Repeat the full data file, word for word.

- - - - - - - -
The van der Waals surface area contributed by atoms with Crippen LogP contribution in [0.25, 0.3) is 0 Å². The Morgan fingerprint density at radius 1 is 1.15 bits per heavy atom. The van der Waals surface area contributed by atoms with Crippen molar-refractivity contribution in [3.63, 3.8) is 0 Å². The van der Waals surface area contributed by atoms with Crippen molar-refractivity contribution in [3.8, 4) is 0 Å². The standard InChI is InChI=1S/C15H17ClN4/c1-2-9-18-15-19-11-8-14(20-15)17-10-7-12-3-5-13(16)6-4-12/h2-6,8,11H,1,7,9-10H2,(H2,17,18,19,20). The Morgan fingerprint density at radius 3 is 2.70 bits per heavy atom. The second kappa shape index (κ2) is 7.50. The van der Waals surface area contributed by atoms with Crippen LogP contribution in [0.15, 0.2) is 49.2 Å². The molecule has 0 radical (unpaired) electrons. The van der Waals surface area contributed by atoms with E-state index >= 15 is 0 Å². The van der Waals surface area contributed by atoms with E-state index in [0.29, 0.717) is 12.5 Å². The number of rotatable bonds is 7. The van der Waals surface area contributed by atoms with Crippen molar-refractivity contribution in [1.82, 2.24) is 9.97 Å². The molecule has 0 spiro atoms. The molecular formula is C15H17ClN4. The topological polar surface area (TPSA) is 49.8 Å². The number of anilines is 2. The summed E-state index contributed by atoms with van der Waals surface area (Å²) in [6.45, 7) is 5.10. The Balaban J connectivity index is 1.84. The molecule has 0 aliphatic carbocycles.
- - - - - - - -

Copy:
The van der Waals surface area contributed by atoms with Crippen LogP contribution in [0.25, 0.3) is 0 Å². The Morgan fingerprint density at radius 1 is 1.15 bits per heavy atom. The van der Waals surface area contributed by atoms with Crippen molar-refractivity contribution in [3.63, 3.8) is 0 Å². The van der Waals surface area contributed by atoms with Crippen molar-refractivity contribution in [3.8, 4) is 0 Å². The standard InChI is InChI=1S/C15H17ClN4/c1-2-9-18-15-19-11-8-14(20-15)17-10-7-12-3-5-13(16)6-4-12/h2-6,8,11H,1,7,9-10H2,(H2,17,18,19,20). The Morgan fingerprint density at radius 3 is 2.70 bits per heavy atom. The second kappa shape index (κ2) is 7.50. The van der Waals surface area contributed by atoms with Crippen LogP contribution in [0.15, 0.2) is 49.2 Å². The molecule has 0 radical (unpaired) electrons. The van der Waals surface area contributed by atoms with E-state index >= 15 is 0 Å². The van der Waals surface area contributed by atoms with E-state index in [0.29, 0.717) is 12.5 Å². The number of rotatable bonds is 7. The van der Waals surface area contributed by atoms with Crippen molar-refractivity contribution in [1.82, 2.24) is 9.97 Å². The molecule has 0 spiro atoms. The molecular formula is C15H17ClN4. The topological polar surface area (TPSA) is 49.8 Å². The number of anilines is 2. The summed E-state index contributed by atoms with van der Waals surface area (Å²) in [6.45, 7) is 5.10. The Balaban J connectivity index is 1.84. The molecule has 0 aliphatic carbocycles.